Brilliant researchers Lillian Reynolds and Michael Brace have developed a system of recording and playing back actual experiences of people. Once the capability of tapping into "higher brain functions" is added in, and you can literally jump into someone else's head and play back recordings of what he or she was thinking, feeling, seeing, etc., at the time of the recording, the applications for the project quickly spiral out of control. While Michael Brace uses the system to become close again to Karen Brace, his estranged wife who also works on the project, others start abusing it for intense sexual experiences and other logical but morally questionable purposes. The government tries to kick Michael and Lillian off the project once the vast military potential of the technology is discovered. It soon becomes obvious that the government is interested in more than just missile guidance systems. The lab starts producing mind torture recordings and other psychosis inducing material. When ...Written by
Eric van bezooijen <email@example.com>
The tape used in the tape machines is a variety of decorative tape made by 3M. 3M only sold it in four-inch widths, so it had to be slit by hand to two-inch widths to fit in the tape machines. When filmed, they were astounded at how gaudy it looked, so to dampen its brightness, the prop crew wound the tape back and forth across a sander to dull its brilliance. "One of those things that actually looked a lot better on film when we finished with it," Douglas Trumbull commented. See more »
Alex tells Michael of the "death tape," that "Nobody plays that tape!" When Michael asks Alex where it is, Alex replies that is locked away, safe. If that was true, then why was Michael able to cue it up and access it on the machine like any of the other tapes in the tape room. See more »
After the final credit has rolled, 'TO NATALIE' appears for a couple seconds See more »
In the psychotic episode sequence when Michael's (Christopher Walken) son Chris (Jason Lively) wears the headset, there's a slight difference between the 70mm version and 35mm version. In the 70mm version of Chris' hallucination when Michael turns on a lever sending presumably an electrical current to Chris' head, the camera cuts to and remains on a shot of a circular device with electricity running through it as we hear Michael say 'Now you're gonna find out it's mine!'. In the 35mm version, the shot arrangement is the same except that it cuts back to a close up of Michael saying the line 'Now you're gonna find out it's mine!'. See more »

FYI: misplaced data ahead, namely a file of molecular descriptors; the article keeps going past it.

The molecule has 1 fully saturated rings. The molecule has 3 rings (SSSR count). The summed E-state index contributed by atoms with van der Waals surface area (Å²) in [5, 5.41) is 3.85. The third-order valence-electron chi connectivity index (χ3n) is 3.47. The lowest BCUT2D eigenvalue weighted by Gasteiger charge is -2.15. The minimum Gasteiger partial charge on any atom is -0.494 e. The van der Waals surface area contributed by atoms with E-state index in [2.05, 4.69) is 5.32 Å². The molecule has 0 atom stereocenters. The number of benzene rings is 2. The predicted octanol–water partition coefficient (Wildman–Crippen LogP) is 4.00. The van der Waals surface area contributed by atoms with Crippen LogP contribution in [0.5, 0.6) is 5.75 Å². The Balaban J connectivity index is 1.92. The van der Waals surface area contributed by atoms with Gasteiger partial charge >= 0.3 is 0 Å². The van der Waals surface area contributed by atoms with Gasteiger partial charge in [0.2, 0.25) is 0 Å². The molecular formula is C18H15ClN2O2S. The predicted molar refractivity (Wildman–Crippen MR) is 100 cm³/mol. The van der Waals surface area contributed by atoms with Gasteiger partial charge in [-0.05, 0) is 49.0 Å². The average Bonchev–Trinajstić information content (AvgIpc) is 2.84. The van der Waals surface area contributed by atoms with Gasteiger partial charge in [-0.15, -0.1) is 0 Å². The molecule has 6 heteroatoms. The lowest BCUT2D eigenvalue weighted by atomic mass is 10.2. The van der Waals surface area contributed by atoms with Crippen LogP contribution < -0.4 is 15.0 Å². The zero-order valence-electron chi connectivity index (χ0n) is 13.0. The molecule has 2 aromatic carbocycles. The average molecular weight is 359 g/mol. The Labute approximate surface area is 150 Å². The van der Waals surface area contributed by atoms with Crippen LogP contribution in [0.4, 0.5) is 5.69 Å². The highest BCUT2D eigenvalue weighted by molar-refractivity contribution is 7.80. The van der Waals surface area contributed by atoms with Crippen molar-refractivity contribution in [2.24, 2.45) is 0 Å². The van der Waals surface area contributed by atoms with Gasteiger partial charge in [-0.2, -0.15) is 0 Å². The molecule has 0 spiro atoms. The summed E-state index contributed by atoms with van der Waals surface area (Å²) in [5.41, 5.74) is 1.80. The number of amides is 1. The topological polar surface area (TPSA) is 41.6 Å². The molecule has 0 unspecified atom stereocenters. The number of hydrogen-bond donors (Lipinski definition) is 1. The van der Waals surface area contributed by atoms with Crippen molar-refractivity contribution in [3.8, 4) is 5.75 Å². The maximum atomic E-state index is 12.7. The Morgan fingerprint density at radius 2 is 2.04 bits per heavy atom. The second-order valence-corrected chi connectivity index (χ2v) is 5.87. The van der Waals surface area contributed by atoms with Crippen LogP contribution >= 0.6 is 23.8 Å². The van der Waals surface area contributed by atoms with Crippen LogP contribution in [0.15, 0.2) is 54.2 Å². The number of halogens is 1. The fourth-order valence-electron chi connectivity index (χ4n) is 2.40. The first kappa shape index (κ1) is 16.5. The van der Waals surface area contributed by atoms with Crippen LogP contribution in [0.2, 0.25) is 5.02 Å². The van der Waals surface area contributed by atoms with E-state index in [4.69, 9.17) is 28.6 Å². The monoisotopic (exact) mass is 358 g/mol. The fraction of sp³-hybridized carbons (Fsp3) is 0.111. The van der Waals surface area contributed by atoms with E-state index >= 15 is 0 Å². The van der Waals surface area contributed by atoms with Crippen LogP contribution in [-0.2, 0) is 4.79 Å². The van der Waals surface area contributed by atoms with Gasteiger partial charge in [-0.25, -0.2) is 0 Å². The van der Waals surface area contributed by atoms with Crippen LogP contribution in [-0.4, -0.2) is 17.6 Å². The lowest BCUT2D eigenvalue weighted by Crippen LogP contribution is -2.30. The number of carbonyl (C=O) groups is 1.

Cutting edge sci-fi film is interesting and absorbing enough to make it good entertainment. It's not so much about story. There really isn't much of one, and we don't ever get to know the characters *that* well. This is more a film about concepts - and imagery, of course. Marking a directorial effort for visual effects specialist Douglas Trumbull ("2001: A Space Odyssey", "Silent Running"), it definitely has the right look to it. Trumbull uses multiple aspect ratios in order to maximize the experience. Fortunately, he does give the proceedings a level of humanity, particularly as they pertain to a shaky marriage, and there are moments of poignancy during the narrative.
Christopher Walken and Louise Fletcher star as Michael Brace and Lillian Reynolds, two old- fashioned mad scientists working to perfect a virtual reality device that records human experiences. It can allow you to taste what somebody else is eating, for example, or feel what it was like for them as they rode a roller coaster. The people funding and backing Brace & Reynolds ultimately don't like the way they do things, and try to alter the course of the research. Michael becomes obsessed with checking out a tape made by Lillian, and figures out a way to sneak past the defenses of the computer program running the show.
Overall, this is an amusing show, with solid acting by all concerned. Fletcher is indeed a standout. "Brainstorm" is notable for being the last credit for co-star Natalie Wood (who isn't given very much to do), whose untimely death occurred during production. Supporting cast members include Cliff Robertson, a likable Joe Dorsey ("Grizzly"), and a young Jason Lively ("Night of the Creeps") as Walken and Woods' son. (Walkens' real-life spouse Georgianne, who usually works as a casting director, appears on screen here as Dorseys' wife.) The technical work on the film is of course first rate, with eye popping visual effects, effective production design, and a thunderous music score by James Horner.
Worth a look for fans of this genre.
Seven out of 10.
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